The war caused unprecedented damage to Ukraine’s electricity infrastructure. Direct physical damage included the destruction of distribution grids which created the need to rapidly replace circuits and substations. Indirect damage consisted of the inability to source materials and spare parts for the operation and maintenance of electricity grids and thermal power generation.
Read more about the lessons learned from Ukraine in our article on security of supply.
Heat waves, wildfires, floods, and cold spells score new records every year and have a particularly high impact on the electricity value chain. As documented in our Resilience report, over the past decade, extreme weather events caused over €145 billion in economic losses across the EU.
As mentioned by Eurelectric’s Secretary General Kristian Ruby: “Adaptation to climate change and extreme weather has become a big challenge for power companies. Resilience is a growing component of utilities’ investment strategies and requires all actors to act together: utilities but also policymakers and other sectors which are critical during extreme weather events, such as telecommunications.”
All power assets are affected by extreme weather events, especially the electricity networks. Let’s find out how.
- Ice sleeves: One of the main threats to electricity lines is linked to snow and icing. Winter snowstorms can lead to ice sleeves on bare power line conductors. This can be a result of the interaction of various phenomena, including snowfall, low clouds, wind and rain on the bare conductors. “Wet snow” is particularly dangerous for overhead powerlines, as it can easily adhere to the external surface of the conductor.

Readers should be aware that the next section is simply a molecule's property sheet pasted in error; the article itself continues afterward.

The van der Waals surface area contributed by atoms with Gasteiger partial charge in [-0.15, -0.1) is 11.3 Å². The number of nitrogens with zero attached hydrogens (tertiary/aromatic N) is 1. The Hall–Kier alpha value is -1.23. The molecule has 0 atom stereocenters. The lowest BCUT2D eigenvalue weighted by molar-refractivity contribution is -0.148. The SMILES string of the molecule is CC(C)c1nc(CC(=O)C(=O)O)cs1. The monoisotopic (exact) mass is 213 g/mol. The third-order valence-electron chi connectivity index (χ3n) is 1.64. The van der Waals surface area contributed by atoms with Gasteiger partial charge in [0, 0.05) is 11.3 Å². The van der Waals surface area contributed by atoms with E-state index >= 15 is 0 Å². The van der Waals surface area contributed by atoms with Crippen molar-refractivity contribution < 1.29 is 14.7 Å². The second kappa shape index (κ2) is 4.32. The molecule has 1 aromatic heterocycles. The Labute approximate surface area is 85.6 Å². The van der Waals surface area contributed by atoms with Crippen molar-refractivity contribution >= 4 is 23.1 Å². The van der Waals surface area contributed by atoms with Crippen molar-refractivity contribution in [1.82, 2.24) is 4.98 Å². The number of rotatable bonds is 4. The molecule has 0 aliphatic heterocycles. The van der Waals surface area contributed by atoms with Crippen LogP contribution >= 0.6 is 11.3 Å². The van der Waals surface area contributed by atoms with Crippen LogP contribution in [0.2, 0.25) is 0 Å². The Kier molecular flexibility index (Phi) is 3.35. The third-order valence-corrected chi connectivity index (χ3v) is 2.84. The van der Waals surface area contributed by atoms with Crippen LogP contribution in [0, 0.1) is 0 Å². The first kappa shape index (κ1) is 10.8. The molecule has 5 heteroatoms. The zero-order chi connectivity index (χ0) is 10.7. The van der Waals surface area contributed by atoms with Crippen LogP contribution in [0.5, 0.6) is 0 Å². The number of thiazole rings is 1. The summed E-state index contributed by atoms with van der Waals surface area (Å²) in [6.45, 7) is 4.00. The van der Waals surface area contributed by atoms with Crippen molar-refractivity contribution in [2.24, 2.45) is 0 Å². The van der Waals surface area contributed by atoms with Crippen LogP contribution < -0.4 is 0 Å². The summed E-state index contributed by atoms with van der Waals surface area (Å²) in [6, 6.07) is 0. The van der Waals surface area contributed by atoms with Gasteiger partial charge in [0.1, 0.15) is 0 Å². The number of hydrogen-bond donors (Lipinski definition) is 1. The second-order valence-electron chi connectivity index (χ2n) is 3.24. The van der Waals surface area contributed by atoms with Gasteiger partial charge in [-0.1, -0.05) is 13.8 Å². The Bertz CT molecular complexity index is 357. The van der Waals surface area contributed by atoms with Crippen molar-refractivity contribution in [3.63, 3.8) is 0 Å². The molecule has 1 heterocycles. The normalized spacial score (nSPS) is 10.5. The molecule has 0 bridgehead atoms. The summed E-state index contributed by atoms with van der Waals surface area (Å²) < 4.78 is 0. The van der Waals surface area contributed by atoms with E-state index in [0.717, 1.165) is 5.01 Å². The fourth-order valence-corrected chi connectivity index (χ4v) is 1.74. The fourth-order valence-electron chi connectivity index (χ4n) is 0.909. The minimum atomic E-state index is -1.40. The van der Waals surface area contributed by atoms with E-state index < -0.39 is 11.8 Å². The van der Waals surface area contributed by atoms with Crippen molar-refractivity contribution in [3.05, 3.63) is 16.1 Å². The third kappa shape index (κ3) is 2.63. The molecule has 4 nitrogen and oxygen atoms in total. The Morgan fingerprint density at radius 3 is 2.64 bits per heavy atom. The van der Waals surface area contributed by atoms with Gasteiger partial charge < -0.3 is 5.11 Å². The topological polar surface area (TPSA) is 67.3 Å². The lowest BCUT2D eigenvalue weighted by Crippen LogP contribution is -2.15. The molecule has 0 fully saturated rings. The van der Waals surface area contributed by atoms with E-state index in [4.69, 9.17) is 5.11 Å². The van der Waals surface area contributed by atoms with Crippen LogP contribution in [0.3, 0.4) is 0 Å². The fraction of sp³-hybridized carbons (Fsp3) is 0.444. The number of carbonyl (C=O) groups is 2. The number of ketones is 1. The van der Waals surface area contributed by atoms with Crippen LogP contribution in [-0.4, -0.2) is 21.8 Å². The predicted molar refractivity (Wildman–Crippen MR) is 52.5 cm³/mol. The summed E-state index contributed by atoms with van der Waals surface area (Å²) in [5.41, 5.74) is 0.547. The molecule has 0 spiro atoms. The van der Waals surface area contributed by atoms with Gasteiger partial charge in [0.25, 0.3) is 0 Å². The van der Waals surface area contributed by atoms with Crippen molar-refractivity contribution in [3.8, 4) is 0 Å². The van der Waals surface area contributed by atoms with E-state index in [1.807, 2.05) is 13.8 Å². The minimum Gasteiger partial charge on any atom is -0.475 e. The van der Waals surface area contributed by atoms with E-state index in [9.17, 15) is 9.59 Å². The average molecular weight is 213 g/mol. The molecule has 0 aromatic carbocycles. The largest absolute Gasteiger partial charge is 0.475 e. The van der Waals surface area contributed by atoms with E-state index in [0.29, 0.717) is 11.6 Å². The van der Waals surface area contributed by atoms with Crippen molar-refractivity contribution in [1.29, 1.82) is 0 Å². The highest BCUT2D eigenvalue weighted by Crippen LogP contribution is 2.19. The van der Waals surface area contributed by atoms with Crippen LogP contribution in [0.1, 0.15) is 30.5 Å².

- Heatwaves and wild fires: Heatwaves can affect underground cables, especially where a combination of variables coincide. Due to climate change there is a projected increase in days with drought, high average temperatures, and only a slight temperature variation between day and night.
Dehydration of the soil causes a reduction in its thermal transmittance. High ambient temperatures can cause the inversion of the thermal flow between buried cable, the ground and free air. At the same time, cables can experience increased loads due to increased air conditioning demand. The consequences on the underground network are an increase in the probability of hot spots in cable insulation and in joints, which can lead to isolation failure.
Heatwaves can also cause increased sagging of overhead lines and can cause transformers in substations to overheat at a lower-than-usual load level.
- Windstorms and Flooding: Diverse weather events can cause trees to fall on overhead power lines. In addition to rain, snow or strong wind, heavy storms and in some cases even small cyclones can cause trees to fall on overhead lines.
Floods impact the safe and secure operation of distribution system secondary substations, transformers, and underground cables. Indirect impacts of flooding include weakened pole and tower foundations, as well as causing dangerous rock falls and landslides.
How can we measure and quantify the resilience of our power system?
The System Average Interruption Duration Index (SAIDI), helps quantify power system reliability by measuring the total amount of time that an average customer experiences service interruption during the measurement period, typically a year.
Similarly, the System Average Interruption Frequency Index (SAIFI), measures the number of interruptions an average customer experiences during the measurement period. Typically, Major Event Days, such as storms, are excluded from reliability calculations as they constitute “force majeure”, however, there is no one accepted standard for interpreting what constitutes a Major Event Day.